• Malignancy 
  • Estrogens 
  • Pregnancy 
  • Anti-phospholipid antibodies 

  • Malignancy
    • Hypercoagulability is believed to result from procoagulant material released by malignant cells
    • The risk of VTE is greatest in patients with adenocarcinomas and appears to increase with tumor burden
  • Estrogens
    • The risk of VTE increases with estrogen dose
    • Patients receiving high-dose estrogens (e.g. for prostate cancer) have the greatest risk
  • Pregnancy
    • The risk of VTE is increased throughout pregnancy, but is actually greater in the post-partum period
  • Anti-phospholipid antibodies
    • Includes the “lupus anticoagulant” and anticardiolipin antibodies associated with a variety of disorders

6

Risk factors:
Venous stasis:
Most important conditions leading to stasis of blood in the venous system that predispose to VTE

  • Surgery 
  • Lower extremity paralysis 
  • Immobilization 

  • Surgery
    • Orthopedic procedures on the legs, especially those involving the knee and hip, are accompanied by a very high risk of VTE
    • In the absence of prophylactic therapy, the incidence of DVT and PE is approximately 50% and 5%, respectively
    • Other major surgical procedures including abdominal, pelvic, thoracic, and neurosurgery also carry a significant risk of VTE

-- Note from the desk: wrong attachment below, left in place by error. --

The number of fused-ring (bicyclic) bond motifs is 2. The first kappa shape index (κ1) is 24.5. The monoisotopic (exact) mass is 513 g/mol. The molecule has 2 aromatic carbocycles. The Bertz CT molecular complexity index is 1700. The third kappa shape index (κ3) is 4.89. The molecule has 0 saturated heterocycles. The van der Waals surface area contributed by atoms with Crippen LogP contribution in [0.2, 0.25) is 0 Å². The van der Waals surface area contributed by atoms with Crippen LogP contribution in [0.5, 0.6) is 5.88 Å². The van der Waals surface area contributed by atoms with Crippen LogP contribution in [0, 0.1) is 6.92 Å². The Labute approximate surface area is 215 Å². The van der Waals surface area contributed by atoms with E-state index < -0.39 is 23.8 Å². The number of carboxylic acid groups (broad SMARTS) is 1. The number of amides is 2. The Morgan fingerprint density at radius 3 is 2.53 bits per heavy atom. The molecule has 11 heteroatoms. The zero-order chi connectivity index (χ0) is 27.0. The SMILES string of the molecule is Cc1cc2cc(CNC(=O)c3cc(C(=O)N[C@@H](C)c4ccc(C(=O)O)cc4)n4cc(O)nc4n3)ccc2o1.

• Lower extremity paralysis
    • Any disorder leading to paralysis of the legs significantly increases the risk of VTE
    • Patients with acute spinal cord injury are at particularly high risk, especially in the first 2-4 weeks following injury
  • Immobilization
    • This category includes any condition that decreases the use of the legs, such as bed rest, fracture of the pelvis or femur, and immobilization in a cast
    • The risk of VTE increases with the degree and duration of immobility

7

Risk factors:
Vessel injury

  • Risk factors in this category include orthopedic and vascular surgery as well as non-surgical vessel trauma
  • These factors also obviously predispose to venous stasis

8

Risk factors​:
Miscellaneous factors

  • Prior thromboembolism 
  • Age 

  • Prior thromboembolism
    • Patients with previous VTE are much more likely to develop recurrent disease, especially when other risk factors are present
  • Age
    • The risk of VTE increases exponentially with increasing age above 40 years
    • That is, the risk of VTE approximately doubles with each decade after age 40

9

Pulmonary embolism

  • Occurs when...
  • The consequences of PE depend primarily on...
  • The morbidity and mortality associated with PE result from...

  • Occurs when...
    • Thrombi in the deep venous system dislodge, flow through the central veins, and impact in the pulmonary arterial circulation
  • The consequences of PE depend primarily on...
    • The size of the embolus (i.e. on the degree to which the pulmonary vascular bed is obstructed)
    • The extent of underlying pulmonary disease
  • The morbidity and mortality associated with PE result from...
    • Disturbances in both gas exchange and hemodynamics

10

Pulmonary embolism:
Altered gas exchange